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Imagine the situation: A adopted dog that captures your attention, that jumps, give kisses and stays close to your legs, the children laughing, several names come to mind and your new dog gets in the car for the first time on the way home.
Then when he comes home, reality sets in; the new dog has inexhaustible energy and your other dog defends its territory and you have to clean some "accidents" off your new carpet.
Taking a new shelter pet home is a happy moment, but it can also pose a challenge since each dog is different. There are many articles that offer advice as to how to assimilate a new pet, but we wanted to offer more information about the transition from shelter to home. Adopting a pet is a long term commitment and those first few days are very important to the success in your relationship between your family and your new pet.
The best friend who is always there
I think I have seen many movies in which the leading character becomes attracted to a person because of their looks, but their best friend is the one that the end up falling in love within the end. What I tell folks is that they need to have an open mind because of each dog is unique, regardless of their breed, size or age. The Doral Center for Protection and Adoption takes in the abandoned and stray animals in our community; therefore, we deal with a wide variety of behaviors, from calm and peaceful animals to nervous animals. Many animals have previous owners who unfortunately surrendered them to the shelter, while others just wander the streets. We do our homework and reflect how dogs react in the playground, as we walk them and at the clinic, in order to help you choose your new best friend. This may seem obvious, but in addition to being willing to make a long-term commitment, you need to like the dog. There are more chances that you will like the dog better if it is compatible with your lifestyle and then everyone can be happy.
Long Term Reward
Avoid the temptation to make a quick decision. We recommend that people who want to adopt go step by step seeing as how this turns out better results. Think of it as if they were a child undergoing a sudden change, such as changing schools for example. At first, some children may or may not feel comfortable with the change, and then take their time to adapt to the new medium. Dogs can't talk, they can't communicate with words what they like or don't feel comfortable with, and so it's up to you to go step by step. Going slowly means something different for each person, but we recommend keeping the dogs separated in different areas of the house for a while, or putting them in their crate, which can be a good way to go slow if done correctly. It is better to be careful at first rather than letting the new dog roam freely in a new home with other pets and family members.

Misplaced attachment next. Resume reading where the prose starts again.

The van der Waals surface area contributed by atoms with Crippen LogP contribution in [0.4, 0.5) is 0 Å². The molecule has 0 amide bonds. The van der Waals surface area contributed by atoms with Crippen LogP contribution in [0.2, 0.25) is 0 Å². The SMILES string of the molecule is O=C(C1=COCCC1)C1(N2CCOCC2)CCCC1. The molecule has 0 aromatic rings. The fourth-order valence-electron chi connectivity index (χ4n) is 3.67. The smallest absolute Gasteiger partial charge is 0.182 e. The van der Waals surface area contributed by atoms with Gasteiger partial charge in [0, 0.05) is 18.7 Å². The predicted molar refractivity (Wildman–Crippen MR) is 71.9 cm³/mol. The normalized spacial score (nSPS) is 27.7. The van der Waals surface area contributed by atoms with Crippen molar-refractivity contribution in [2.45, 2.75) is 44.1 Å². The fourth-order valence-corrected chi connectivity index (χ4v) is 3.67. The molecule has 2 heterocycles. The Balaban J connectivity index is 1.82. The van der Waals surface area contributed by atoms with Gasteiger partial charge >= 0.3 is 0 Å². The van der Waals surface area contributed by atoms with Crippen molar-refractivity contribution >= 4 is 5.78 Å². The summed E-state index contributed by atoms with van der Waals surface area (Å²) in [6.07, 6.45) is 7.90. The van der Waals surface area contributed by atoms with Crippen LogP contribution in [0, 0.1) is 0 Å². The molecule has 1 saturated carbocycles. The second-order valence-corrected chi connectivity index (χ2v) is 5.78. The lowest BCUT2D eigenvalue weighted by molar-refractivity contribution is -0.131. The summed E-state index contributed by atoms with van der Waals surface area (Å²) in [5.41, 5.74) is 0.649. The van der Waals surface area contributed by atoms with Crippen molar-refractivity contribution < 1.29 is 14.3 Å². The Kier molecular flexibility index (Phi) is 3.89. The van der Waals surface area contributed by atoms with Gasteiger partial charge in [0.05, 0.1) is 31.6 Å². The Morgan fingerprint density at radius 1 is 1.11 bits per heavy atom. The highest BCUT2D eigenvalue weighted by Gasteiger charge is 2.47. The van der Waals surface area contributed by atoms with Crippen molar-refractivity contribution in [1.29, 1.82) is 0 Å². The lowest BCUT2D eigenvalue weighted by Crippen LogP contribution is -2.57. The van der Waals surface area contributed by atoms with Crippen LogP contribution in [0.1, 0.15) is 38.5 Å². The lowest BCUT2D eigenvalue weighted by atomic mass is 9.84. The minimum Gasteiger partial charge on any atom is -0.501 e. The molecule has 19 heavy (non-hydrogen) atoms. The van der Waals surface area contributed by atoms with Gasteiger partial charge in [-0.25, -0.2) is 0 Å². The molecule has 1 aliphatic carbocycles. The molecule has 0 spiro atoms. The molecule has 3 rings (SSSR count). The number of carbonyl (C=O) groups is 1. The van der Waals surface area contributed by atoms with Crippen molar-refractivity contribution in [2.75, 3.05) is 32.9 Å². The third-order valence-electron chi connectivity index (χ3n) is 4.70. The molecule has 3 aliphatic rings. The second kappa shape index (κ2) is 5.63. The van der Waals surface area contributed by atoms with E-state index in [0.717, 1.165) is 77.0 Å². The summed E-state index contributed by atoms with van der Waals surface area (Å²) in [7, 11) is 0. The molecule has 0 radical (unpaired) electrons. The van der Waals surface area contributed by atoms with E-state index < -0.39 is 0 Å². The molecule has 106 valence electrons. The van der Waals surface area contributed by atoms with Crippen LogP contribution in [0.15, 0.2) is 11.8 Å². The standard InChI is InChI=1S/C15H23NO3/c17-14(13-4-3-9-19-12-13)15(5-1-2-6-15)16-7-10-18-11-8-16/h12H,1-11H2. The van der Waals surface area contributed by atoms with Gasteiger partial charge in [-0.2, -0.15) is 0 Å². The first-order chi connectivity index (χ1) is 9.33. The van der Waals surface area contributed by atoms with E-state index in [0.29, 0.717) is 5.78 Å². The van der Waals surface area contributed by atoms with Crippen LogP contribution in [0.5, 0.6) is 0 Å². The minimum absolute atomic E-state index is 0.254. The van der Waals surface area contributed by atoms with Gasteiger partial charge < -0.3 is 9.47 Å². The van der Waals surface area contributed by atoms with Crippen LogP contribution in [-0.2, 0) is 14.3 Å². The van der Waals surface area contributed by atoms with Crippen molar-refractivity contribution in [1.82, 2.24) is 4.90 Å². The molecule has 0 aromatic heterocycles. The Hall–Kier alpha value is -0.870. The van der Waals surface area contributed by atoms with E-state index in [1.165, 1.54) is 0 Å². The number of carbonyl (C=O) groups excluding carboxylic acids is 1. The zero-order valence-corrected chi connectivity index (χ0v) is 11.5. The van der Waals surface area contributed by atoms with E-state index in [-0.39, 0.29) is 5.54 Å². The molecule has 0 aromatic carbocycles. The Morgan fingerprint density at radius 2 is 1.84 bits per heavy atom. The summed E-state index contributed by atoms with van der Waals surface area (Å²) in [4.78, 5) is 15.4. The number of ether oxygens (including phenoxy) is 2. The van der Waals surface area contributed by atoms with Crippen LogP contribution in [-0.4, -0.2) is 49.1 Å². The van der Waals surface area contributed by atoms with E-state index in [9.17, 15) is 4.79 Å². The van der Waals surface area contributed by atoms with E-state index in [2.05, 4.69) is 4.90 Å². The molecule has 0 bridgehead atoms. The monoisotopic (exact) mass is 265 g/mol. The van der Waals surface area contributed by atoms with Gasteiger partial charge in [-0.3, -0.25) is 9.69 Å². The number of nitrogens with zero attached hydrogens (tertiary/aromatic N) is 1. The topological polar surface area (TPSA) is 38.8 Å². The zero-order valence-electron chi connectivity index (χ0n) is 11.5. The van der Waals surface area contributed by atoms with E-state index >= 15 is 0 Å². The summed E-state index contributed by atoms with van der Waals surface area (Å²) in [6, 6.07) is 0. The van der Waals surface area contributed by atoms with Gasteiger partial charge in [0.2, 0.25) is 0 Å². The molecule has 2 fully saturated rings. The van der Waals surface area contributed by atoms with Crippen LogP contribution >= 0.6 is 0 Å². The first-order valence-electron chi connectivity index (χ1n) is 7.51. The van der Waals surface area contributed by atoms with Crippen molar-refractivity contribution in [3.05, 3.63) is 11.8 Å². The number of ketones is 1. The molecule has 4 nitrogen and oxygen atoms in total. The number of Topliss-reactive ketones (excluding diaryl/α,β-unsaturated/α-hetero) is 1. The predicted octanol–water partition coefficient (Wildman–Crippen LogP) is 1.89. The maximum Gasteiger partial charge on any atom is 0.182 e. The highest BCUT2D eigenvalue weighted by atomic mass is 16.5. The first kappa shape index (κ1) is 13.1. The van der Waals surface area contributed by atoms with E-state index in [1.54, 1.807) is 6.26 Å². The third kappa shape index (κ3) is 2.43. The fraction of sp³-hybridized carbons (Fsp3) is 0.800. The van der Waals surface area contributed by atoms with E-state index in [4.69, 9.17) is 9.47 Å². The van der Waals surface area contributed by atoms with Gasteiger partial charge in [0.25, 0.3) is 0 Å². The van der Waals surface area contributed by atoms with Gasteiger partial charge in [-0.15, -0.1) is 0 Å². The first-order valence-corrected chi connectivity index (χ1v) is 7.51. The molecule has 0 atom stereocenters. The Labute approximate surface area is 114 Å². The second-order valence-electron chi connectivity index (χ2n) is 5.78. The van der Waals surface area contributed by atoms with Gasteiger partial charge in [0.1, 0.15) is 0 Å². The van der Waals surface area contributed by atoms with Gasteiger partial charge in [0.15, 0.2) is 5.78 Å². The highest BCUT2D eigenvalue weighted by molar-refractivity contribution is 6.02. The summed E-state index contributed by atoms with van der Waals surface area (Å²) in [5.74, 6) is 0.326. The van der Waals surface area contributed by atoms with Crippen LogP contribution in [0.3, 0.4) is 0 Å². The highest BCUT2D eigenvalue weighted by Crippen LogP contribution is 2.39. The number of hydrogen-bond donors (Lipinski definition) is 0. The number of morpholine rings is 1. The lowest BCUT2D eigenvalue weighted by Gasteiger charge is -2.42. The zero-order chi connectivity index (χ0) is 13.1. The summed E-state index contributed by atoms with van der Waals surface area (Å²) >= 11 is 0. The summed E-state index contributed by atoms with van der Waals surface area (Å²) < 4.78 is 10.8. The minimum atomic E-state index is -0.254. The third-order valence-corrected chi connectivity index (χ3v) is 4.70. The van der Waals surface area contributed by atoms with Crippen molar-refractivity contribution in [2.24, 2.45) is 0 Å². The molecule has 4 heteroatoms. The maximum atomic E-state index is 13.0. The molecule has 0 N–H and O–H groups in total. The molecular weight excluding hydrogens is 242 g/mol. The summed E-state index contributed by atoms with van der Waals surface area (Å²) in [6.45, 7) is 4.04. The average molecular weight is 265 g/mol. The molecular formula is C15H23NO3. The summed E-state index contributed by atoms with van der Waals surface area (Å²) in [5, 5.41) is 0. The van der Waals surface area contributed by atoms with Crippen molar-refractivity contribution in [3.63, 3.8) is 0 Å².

We all know that feeling of tiredness after a stressful day at work. Sometimes we need time to relax so as not to bring home stress or pressure; that feeling is similar to the "overstimulation" we see in an adopted dog that stay long periods in the animal shelter. Dogs in the shelter go for regular walks and play in groups, if they tolerate other dogs; however, they do not burn the same amount of energy as with an owner. This natural energy raises the pressure of dogs and sometimes becomes tension. When you first arrive at home with a dog from a shelter, take your time and walk it around the neighborhood so you can release energy and acclimate to the surrounding area.
If you bring home an adopted dog or another pet home, the place where pets meet can have a big influence on starting off on the right foot. Have dogs meet in a neutral area, such as a park, so that both are on the same level. Each dog has a certain level of sense of possession or territorial problems near toys, doghouses or people. Facilitating this introduction in a neutral area removes the protective behaviors. Taking a "parallel walk" with the leashes is a great way to introduce them. Dogs see each other without reacting to each other, which helps to gradually narrow the distance. When dogs begin to ignore each other and focus on the trainer, this is a good opportunity to apply some positive reinforcing behavior with prizes; and don't forget that before you adopt, you can take the pet you already have to an animal shelter and test things out.
Let the dogs behave like dogs
Often, people treat dogs like children, squeeze their cheeks and look them directly in the eye, but don't expect dogs to behave like people. It's like people who get too close when they talk; it may be normal for them, but that annoys others because it's an invasion of personal space. For example, don't bring your face to the face of a newly adopted dog until you have enough confidence that the dog will feel comfortable with you. One of the strategies is not to make contact with the dog until it is he who approaches him asking for attention; it is also convenient to keep a calm attitude close to dogs that are usually nervous. For the new member of the family to adapt well, it is important to respect their space.
This is just an overall idea, because there is a lot of things going through in the dog's head when it arrives in a new home. The veterinarian can also give you initial presentation tips and other tips on how to prevent the destruction of your favorite shoes or those smelly accidents from happening. For more helpful pet tips, follow us on @AdoptMiamiPets.
By: Dr. Alejandra Duran, Veterinarian, County Animal Services Department of Miami-Dade